July 20, 2015
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Stumbling into physics and sticking with it

Anne M Stark, stark8 [at] llnl.gov, 925-422-9799

While growing up in Puerto Rico, Miguel Morales was interested in basketball and volleyball and not much else.

But that all changed when he picked up a science book.

"The idea of being an intellectual was not a popular thing," he said. "I stumbled into physics and all of a sudden there was nothing else for me. I sort of became obsessed with it and I spent all my time reading books. It made me realize I had an intellectual side."

This intellectual side spun off into a doctorate in condensed matter physics and a job at Lawrence Livermore National Laboratory. His work in advanced computational condensed matter physics is getting noticed. He has been awarded the Museum of Science and Industry’s (MOSI) National Early Career Hispanic Scientist of the Year for 2015.

"I’m naturally curious, and physics just clicked," the 32-year old said. "I became very nerdy after that."

Morales completed a double bachelor’s of science degree in theoretical physics and mathematics from the University of Puerto Rico in Mayaguez (2004). He earned his Ph.D. from the University of Illinois Urbana-Champaign in 2009, where he studied under David Ceperley, a former Livermore scientist. Before being hired at Livermore, Morales was a postdoctoral researcher at Rice University. Among his accolades, Morales won the 2014 Presidential Early Career Award for Science and Engineering (PECASE) for his pursuit of innovative science and technology and his commitment to community service as demonstrated through scientific leadership, public education or community outreach. Morales has served as a judge at the Alameda County Science and Engineering Fair.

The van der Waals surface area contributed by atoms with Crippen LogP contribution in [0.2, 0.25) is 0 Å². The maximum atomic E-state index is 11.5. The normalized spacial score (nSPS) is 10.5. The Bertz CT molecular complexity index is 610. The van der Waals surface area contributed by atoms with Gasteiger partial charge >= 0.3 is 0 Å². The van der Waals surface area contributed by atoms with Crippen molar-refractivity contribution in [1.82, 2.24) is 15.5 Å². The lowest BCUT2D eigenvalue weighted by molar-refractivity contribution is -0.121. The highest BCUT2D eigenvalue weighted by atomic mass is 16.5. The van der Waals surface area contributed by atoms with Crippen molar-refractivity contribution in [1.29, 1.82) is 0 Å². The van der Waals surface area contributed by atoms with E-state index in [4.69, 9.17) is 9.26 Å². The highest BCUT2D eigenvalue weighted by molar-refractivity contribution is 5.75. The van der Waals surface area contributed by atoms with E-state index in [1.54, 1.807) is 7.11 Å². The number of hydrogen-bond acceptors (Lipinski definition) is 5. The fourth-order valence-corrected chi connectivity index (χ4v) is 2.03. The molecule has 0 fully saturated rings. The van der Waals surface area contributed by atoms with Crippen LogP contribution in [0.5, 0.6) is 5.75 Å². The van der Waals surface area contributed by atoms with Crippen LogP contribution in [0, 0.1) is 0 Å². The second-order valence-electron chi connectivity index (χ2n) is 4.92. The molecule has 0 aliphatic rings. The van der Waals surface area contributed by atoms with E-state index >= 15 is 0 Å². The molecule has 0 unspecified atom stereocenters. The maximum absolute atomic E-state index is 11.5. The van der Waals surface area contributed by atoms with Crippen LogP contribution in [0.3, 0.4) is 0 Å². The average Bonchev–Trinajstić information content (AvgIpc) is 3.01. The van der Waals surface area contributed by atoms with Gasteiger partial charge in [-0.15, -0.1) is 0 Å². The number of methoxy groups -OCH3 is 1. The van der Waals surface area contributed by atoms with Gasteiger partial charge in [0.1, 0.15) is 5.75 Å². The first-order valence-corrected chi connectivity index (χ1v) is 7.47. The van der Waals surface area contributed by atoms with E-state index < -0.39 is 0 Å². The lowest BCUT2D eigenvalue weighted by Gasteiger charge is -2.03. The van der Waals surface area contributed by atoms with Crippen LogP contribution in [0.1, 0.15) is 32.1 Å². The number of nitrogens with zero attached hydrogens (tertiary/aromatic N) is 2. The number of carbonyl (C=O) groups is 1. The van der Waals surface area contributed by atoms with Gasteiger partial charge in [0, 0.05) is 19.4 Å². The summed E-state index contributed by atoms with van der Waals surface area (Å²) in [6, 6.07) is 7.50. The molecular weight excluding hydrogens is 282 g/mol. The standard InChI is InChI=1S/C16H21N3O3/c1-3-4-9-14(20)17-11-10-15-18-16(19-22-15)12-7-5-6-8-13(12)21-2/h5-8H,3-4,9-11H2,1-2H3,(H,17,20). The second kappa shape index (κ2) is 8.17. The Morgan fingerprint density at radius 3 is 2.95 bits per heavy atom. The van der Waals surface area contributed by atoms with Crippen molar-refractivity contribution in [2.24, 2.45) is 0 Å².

"I started reading about Isaac Newton and Albert Einstein in an encyclopedia of science," Morales said. "I had no exposure to science before that and I was fascinated. I started buying and reading books about science and I became obsessed with math as well. I knew then that I would devote my life to science."

Using advanced computational techniques such as density functional theory and quantum Monte Carlo, Morales studies materials at extreme pressure and temperature on some of the world's most powerful supercomputers. His work is important to Stockpile Stewardship, the National Nuclear Security Administration's (NNSA) program to ensure the safety, security and reliability of the nation's nuclear deterrent without underground testing. In addition, this research also provides planetary scientists with a better understanding of planet formation.

MOSI established the National Hispanic Scientist of the Year Award in 2001 to recognize scientists, leaders and educators who promote a greater public understanding of science and motivate young students to pursue education and careers in Science, Technology, Engineering, Arts and Math (STEAM) related disciplines. In 2014, the group added a National Early Career Hispanic Scientist of the Year Award to recognize outstanding young scientists already showing potential for major contributions to society, and recognized for their ongoing achievement of scientific milestones. As of the end of 2014, 14 awardees have received national and international recognition at award ceremonies widely attended by scientists, dignitaries, public figures and by thousands of Hispanic American students.

All the recipients have shown their capabilities to serve society at-large and to be an outstanding role model for young Hispanic students. Morales will receive his award at a ceremony in October.

Morales said it’s important to let students know that scientific opportunity awaits them if they are exposed to it.

"You won’t be able to entice everyone, but if you go to the ones who have an inclination and present science in a fascinating way and show them what you can do with your knowledge, they can learn about the world we live in," he said.